The opportunity to redefine market dynamics and build competitive advantages is great within the US health reinsurance industry. Glenn F. Cunningham explains how those who create new products, new processes, new distribution and service delivery and new strategies will achieve success in health markets.Reinsurers play a significant role in supporting the three primary health insurance arenas that exist in the United States. These arenas include indemnity coverages offered by insurance companies, health coverages offered by health maintenance organisations (HMOs), and health benefits offered through employer sponsored self-insured plans.

Many of the US health insurers and reinsurers participating in these markets have suffered poor claim experience and adverse profitability. Many participants view this as merely a reflection of larger health care issues facing the country. Others see these results as a natural consequence of a mature industry. A sense of defeatism contributes to this view. Insurance managers need to reject such notions if they are to improve business performances.All three primary US health markets have presented profitability challenges to insurers and reinsurers, causing a number of reinsurers to exit these markets in the hope of finding greener pastures elsewhere. The remaining reinsurers have an opportunity to participate more effectively - or, in all likelihood, they will be looking for those same pastures themselves shortly. In this article, suggestions are proposed that may help reinsurers participate more effectively in the US health reinsurance market.

Stoploss insurance is most common US reinsurance product
In the US health market, specific and aggregate stoploss insurance are the most common forms of reinsurance coverages. Specific stoploss insurance allows primary insurers to limit their claim exposure for any covered individual over a specified time period. Aggregate stoploss is used by primary insurers to limit their aggregate risk exposure over a group of specific risks.

Reinsurers play an important role in each of these three primary health markets. The availability of reinsurance allows primary insurers - including employers self-funding their health plans - to significantly reduce their risk exposure in a variety of ways. Reinsurance options can and do affect the availability and cost of such coverages. Specifically, the availability of reinsurance coverage plays a major role in allowing large numbers of US employers to design self-funded health benefit plans. Through reinsurance, employers can limit their exposures to catastrophic costs from small numbers of very large dollar claims. Self-funding employers would be unlikely to cover high cost medical conditions, like organ transplants, without the ability to reinsure. By providing stoploss coverage to a number of health benefit programmes, reinsurers create large pools to spread the risk of these catastrophic claim losses.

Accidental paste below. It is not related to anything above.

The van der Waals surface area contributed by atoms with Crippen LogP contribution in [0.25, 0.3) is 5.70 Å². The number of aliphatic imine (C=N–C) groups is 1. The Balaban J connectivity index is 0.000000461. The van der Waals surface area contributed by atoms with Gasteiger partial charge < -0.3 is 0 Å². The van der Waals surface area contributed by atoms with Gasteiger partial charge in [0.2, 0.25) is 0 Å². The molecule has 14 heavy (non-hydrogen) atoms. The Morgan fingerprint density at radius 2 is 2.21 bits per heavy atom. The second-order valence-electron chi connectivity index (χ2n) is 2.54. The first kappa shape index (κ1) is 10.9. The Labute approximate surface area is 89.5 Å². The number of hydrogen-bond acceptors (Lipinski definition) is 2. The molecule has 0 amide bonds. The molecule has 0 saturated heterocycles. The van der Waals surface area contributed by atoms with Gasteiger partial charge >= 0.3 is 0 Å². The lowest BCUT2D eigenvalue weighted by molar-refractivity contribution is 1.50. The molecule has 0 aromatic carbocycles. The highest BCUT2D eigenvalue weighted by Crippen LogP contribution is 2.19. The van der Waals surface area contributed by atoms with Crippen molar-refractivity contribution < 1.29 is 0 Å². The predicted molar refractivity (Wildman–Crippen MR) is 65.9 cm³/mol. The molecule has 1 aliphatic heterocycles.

Reinsurance also plays a significant role in protecting the financial solvency of insurance providers. Insurers can and do use reinsurance to reduce their minimum capital requirements. The availability of reinsurance can also be an important resource in the growth of smaller and start-up health provider groups, particularly health maintenance organisations.

In the health indemnity market, insurers purchase reinsurance for a variety of reasons. They tend to be small regional insurance carriers writing individual or small group health products. Reinsurance terms include a heavy use of specific stoploss. Other reinsurance options include aggregate stoploss for a book of business such as association group business or quota share arrangements. In servicing this indemnity market, reinsurers may also provide the primary insurer with expertise or support in pricing, claims management or case management on larger claims. While the majority of the US population is served by HMO type coverages, the indemnity market is still active and competitive. Industry analysis of reinsurance profit in this segment reveals marginal profitability.Reinsurance has a dual market within the HMO arena. In addition to HMOs, reinsurance is sold to medical provider groups by HMOs. HMO reinsurance is primarily available to smaller, less capitalised HMOs, usually on a specific stoploss basis for hospital claims. This stoploss coverage may be subject to a coinsurance requirement with the HMO responsible for 10%-20% of the per enrollee costs above the stoploss threshold. Reinsurance pricing varies by multiple factors: demographics of members, other coverages, geographic location, benefits, hospital contracts, network coverage for tertiary care, and the target market of the HMO.